bromine. It does not undergo the alcoholic fermentation. Though
related in its composition so nearly to the carbohydrates, it yields with
urea decomposition products which are aromatic, such as orthonitro-
benzyl alcohol (Jaffe).- It occurs in the mine in the form of the
potassium salt (CgHgO-K) after the administration of chloral and
butylchloral,^ nitrobenzol,^ orthonitrotoluol,^ camphor,^ etc. It also
occurs in the m-ine after chloroform narcosis, and in the paralytic
secretion that takes place on section of the renal nerves.'' Occasion-
ally it is found without any apparent cause, as a result of disordered

Levulose on oxidation always yields acids containing less carbon
atoms than itself, namely, trioxybutyric (CH„OH(GH.OII).,COOH),
formic (H.COOH), and glycolHc (CH^.OH.COOH)" acids. But ^different
acids are yielded by different methods of oxidation; thus chlorine or
bromine and silver oxide oxidise levulose to glycollic acid ; * nitric acid
yields oxahc, tartaric, glycollic, acetic, and other acids.''

Synthesis of sugars. — The first step towards the synthesis of the sugars
was made by Butlerow.^'^ He obtained a sugar-like substance by adding lime
water to a solution of dioxymethyleiie ; this he termed niethylenitan,
and gave its formula as C-Hj^Og. Loew ^^ next obtained a condensation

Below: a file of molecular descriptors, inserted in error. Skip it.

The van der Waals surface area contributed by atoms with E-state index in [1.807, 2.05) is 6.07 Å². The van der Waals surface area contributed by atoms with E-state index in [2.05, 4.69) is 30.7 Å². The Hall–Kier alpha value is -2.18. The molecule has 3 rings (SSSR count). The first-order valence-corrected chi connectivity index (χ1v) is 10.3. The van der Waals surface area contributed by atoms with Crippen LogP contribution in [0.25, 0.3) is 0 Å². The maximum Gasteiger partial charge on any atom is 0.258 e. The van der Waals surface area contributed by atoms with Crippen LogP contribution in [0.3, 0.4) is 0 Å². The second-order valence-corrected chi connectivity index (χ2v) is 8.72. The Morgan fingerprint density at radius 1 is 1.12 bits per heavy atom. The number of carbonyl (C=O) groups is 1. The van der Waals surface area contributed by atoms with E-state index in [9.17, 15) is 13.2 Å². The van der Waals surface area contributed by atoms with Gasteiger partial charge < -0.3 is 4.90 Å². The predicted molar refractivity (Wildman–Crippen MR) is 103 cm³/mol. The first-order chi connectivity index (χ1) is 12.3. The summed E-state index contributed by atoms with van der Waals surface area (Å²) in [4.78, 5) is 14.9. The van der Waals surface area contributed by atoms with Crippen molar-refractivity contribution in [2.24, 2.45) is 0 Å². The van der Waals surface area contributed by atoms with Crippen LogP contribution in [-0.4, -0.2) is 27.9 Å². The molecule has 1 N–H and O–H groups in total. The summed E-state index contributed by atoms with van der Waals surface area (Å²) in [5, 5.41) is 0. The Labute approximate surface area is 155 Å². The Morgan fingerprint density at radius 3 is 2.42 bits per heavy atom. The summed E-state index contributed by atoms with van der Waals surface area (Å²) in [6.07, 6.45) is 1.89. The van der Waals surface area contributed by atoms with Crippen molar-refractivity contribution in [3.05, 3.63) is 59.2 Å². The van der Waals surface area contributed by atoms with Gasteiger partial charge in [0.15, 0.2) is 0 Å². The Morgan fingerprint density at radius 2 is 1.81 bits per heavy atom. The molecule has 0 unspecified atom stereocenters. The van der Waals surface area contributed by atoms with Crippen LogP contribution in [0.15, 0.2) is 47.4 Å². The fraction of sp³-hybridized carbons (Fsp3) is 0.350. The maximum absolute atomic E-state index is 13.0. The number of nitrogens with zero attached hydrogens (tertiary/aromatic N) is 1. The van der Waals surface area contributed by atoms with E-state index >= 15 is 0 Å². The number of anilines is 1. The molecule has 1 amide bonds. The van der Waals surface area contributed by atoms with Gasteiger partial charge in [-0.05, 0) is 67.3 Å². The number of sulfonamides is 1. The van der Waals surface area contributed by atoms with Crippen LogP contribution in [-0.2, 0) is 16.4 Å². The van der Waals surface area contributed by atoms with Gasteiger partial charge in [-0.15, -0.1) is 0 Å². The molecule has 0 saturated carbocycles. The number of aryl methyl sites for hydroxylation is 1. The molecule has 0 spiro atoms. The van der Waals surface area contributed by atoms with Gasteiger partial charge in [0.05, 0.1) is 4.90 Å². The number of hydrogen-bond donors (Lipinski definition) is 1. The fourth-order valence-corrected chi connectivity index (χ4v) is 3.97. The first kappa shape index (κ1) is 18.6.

product of formaldehyde (CHoO) by means of Kme Avater; to this substance
he attributed the formula {Gf^-^^O^), and called iiforniose.

x^either methylenitan nor formose ferment with yeast. Fischer '^-
investigated these substances, and found that they were mixtures of two
sugars, one of which is formose (C(3HjoO,3), and another a-acrose ^^ (C^HjoOg),
both of which yield crystalline osazones.

From the osazone which is yielded by a-acrose the sugar can be again

1 H. IhitrhlAer, Ztsclir.f. lohysiol. C%e7?i. , Strasshurg, 1887, Bd. xi. S. 388; 1891, Bd. xv.
S. 71 ; Ber. d. deutsch. chem. Gesellsch., Berlin, 1886, Bd. xix. S. 3148; E. Fischer and
0. Piloty, ibid., 1891, Bd. xxiv. S. 521.

" Ztsclir. f. 2}hysioL Chem., Strassburg, Bd. ii. S. 47.

^ Musculus and v. Mering, Arch. f. d. ges. Physiol., Bonn, Bd. xx. S. 64.

■^ V. Mering, Ccntralbl. f. d. med. TFissensch. , Berlin, 1875, No. 55.

^ Jafte, loc. cit.

*> Sclimiedeberg and Meyer, Ztschr. f. x>hy>iiol. Chem., Strassburg, Bd. iii. S. 422.

"^ Ashdown, Brit. Med. Journ., London, 1890, vol. i. p. 171.

^ Hlasiwetz and Haberniann, Ann. d. Chem., Leipzig, Bd. civ. ; Kiliani, ihid., Bd.
civ. S. 175.

'^ Kiliani, ihid., S. 162 ; Hornemann. Journ. f. praTct. Chem., Leipzig, Bd. Ixxxix. S. 283.
^° Ann. d. Chem., Leipzig, Bd. cxx. S. 295 ; Conyjt. rend. Acad. d. sc, Paris, tome Iii.
p. 145.

^' Journ. f. jjrakt. Chem., Leipzig, Bd. xxxiii. S. 321.

^^ Ber. d. deutsch. chem. Gesellsch.. Berlin, Bd. xix. S. 2133.

^^ Acrose is a sngar obtained by Fischer, ibid., Bd. xx. S. 1093 and 2566, by acting on
acrolein bromide with bases (2C3H^OBr2-l-(2Ba(OH)„ = C6HioOo +2BaBro ; two isomeric